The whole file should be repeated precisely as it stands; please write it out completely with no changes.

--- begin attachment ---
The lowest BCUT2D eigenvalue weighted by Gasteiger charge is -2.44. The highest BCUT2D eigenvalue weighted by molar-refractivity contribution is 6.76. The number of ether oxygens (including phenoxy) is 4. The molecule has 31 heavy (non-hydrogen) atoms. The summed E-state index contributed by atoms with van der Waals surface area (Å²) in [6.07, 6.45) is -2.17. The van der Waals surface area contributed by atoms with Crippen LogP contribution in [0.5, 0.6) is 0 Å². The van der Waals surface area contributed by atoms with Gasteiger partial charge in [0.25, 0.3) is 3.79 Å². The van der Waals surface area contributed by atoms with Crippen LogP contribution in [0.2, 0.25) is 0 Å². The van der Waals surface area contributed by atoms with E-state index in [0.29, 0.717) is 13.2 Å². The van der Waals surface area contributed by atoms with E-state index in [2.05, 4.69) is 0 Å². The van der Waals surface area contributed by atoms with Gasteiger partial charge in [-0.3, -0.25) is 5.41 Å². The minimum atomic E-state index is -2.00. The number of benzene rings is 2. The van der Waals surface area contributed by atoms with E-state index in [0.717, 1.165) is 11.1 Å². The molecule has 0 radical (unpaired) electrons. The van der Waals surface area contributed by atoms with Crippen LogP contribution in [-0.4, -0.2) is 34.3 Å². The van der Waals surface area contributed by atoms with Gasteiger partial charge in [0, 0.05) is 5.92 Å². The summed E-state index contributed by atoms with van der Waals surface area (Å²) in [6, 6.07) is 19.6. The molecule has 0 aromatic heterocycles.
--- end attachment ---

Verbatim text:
The lowest BCUT2D eigenvalue weighted by Gasteiger charge is -2.44. The highest BCUT2D eigenvalue weighted by molar-refractivity contribution is 6.76. The number of ether oxygens (including phenoxy) is 4. The molecule has 31 heavy (non-hydrogen) atoms. The summed E-state index contributed by atoms with van der Waals surface area (Å²) in [6.07, 6.45) is -2.17. The van der Waals surface area contributed by atoms with Crippen LogP contribution in [0.5, 0.6) is 0 Å². The van der Waals surface area contributed by atoms with Gasteiger partial charge in [0.25, 0.3) is 3.79 Å². The van der Waals surface area contributed by atoms with Crippen LogP contribution in [0.2, 0.25) is 0 Å². The van der Waals surface area contributed by atoms with E-state index in [0.29, 0.717) is 13.2 Å². The van der Waals surface area contributed by atoms with E-state index in [2.05, 4.69) is 0 Å². The van der Waals surface area contributed by atoms with Gasteiger partial charge in [-0.3, -0.25) is 5.41 Å². The minimum atomic E-state index is -2.00. The number of benzene rings is 2. The van der Waals surface area contributed by atoms with E-state index in [0.717, 1.165) is 11.1 Å². The molecule has 0 radical (unpaired) electrons. The van der Waals surface area contributed by atoms with Crippen LogP contribution in [-0.4, -0.2) is 34.3 Å². The van der Waals surface area contributed by atoms with Gasteiger partial charge in [0, 0.05) is 5.92 Å². The summed E-state index contributed by atoms with van der Waals surface area (Å²) in [6, 6.07) is 19.6. The molecule has 0 aromatic heterocycles.